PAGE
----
At block 504, the recipient enters, via Web site input, both the message code, and their e-mail address. At block 506, the database is checked to determine if the message code and address are valid. If not, the recipient is presented at block 508 with a screen on which additional information can be gathered. Otherwise, in this example embodiment, additional message details are presented at block 510 to the recipient. A check is made at block 512 as to whether the customer approves the details presented. This check can be accomplished either intrinsically, or expressly. For example, if the customer clicks on a link to continue with a specific transaction, it can be assumed that the customer approves of the message details. In many embodiments, a separate link will be provided on which the customer can click to indicate that the details of the message do not match, or that the customer does not approve the details of the message. In such a case, processing branches back to block 508, where additional information can be gathered. Otherwise, the recipient continues with any transactions prompted in the e-mail message at block 514.
 Note that in the case of what is apparently an invalid or unauthentic e-mail, as evidenced by processing at block 508 being carried out, a documentation and investigation process can be initiated as shown at block 516. This process can include the forwarding of the information to appropriate authorities either within or outside of the e-mail sender institution or business enterprise, or other investigative actions.
 The present invention, as described in example embodiments, can be implemented via systems like those illustrated in FIGS. 1 and 2, running computer program code instructions. The computer program code instructions can take the form of a computer program product residing on a computer usable or computer readable storage medium. One example of such a medium is a removable storage cartridge as illustrated at 126 of FIG. 1 and 226 of FIG. 2. Such a removable storage medium might store computer program code instructions optically, such as in the case of a DVD-ROM or CD-ROM, or magnetically, such as in the case of a high capacity diskette such as a so-called "zip" disk. A computer program product containing the program instructions can be supplied in such a form, and loaded on the servers or other systems involved, either directly, or over a network. Such computer program instructions, also commonly referred to as "software" direct the operation of computing platforms or instruction execution platforms to carry out processes of embodiments of the invention. The "medium" can also be simply a stream of information being retrieved when the computer program product is "downloaded" through the Internet or an intranet. Computer programs can reside on any medium that can contain, store, communicate, propagate, or transport the computer software or program for use by or in connection with an instruction execution system, apparatus, system, or device. The computer usable or computer readable medium may be, for example, an electronic, magnetic, optical, electro-magnetic, infrared or semiconductor system, or a propagation medium. Note that the computer usable or computer readable medium can even be paper or another suitable medium on which the program code instructions are printed. In such a case, the program can be electronically captured via optical scanning of the paper or other medium, then processed in a suitable fashion.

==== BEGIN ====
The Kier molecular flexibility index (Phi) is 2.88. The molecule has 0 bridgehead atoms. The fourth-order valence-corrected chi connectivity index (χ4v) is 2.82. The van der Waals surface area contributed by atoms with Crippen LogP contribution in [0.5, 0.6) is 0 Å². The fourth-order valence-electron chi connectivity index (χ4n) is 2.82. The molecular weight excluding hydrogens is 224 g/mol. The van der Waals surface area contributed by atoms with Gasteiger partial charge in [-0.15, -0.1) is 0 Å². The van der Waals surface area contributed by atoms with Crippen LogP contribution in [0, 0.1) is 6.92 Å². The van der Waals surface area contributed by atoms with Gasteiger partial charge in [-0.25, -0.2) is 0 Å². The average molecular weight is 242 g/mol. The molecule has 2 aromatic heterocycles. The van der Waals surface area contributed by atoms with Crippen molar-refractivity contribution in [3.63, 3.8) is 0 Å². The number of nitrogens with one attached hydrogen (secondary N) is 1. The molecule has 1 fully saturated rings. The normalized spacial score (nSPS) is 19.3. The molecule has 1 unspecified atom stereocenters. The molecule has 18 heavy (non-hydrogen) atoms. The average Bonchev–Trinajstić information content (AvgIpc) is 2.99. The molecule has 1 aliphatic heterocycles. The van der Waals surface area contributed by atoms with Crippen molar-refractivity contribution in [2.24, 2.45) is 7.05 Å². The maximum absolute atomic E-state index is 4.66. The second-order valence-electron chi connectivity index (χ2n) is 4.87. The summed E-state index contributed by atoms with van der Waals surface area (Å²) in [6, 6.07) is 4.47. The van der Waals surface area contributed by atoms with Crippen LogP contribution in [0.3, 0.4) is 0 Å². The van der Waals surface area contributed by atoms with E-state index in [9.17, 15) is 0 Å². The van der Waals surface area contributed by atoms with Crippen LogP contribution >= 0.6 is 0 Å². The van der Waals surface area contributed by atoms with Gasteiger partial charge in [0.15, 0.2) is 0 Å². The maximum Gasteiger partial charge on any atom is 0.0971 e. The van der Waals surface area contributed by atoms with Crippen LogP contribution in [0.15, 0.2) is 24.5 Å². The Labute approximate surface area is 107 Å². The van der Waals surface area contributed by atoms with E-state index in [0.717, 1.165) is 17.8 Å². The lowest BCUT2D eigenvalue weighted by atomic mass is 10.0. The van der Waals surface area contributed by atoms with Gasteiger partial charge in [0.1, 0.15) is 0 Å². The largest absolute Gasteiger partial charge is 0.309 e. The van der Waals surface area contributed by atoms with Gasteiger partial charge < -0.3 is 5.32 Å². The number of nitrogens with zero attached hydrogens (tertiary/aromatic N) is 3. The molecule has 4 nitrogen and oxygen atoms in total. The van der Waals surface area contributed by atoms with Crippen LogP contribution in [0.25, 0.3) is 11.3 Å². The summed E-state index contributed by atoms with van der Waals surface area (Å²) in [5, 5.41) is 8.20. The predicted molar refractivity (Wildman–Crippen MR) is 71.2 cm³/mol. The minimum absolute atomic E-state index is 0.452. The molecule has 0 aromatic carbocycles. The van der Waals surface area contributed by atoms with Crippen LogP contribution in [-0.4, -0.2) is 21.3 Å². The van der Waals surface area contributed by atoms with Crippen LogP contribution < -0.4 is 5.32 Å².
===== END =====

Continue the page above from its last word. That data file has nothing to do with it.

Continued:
FIGS. 6-9 illustrate screen shots that might be encountered by a recipient of e-mail messages wherein a sender is employing an embodiment of the invention. The screen shots depict the e-mail receipt and authentication process according to an embodiment making use of message-specific codes. However, some of the same principles can readily be applied to many other embodiments. For purposes of this example, assume the sender is a financial institution called "XYZ Bank" and is sending a consumer targeted marketing e-mail message. It should be noted that with respect to the e-mail address lists shown in FIGS. 1 and 2, one of the perspective e-mail recipients is "USER@EMAIL2.COM." This highlights another aspect of the invention, the fact that it can be used to manage both external e-mail communications over the Internet, and internal e-mail communications to recipients within the sender business or enterprise.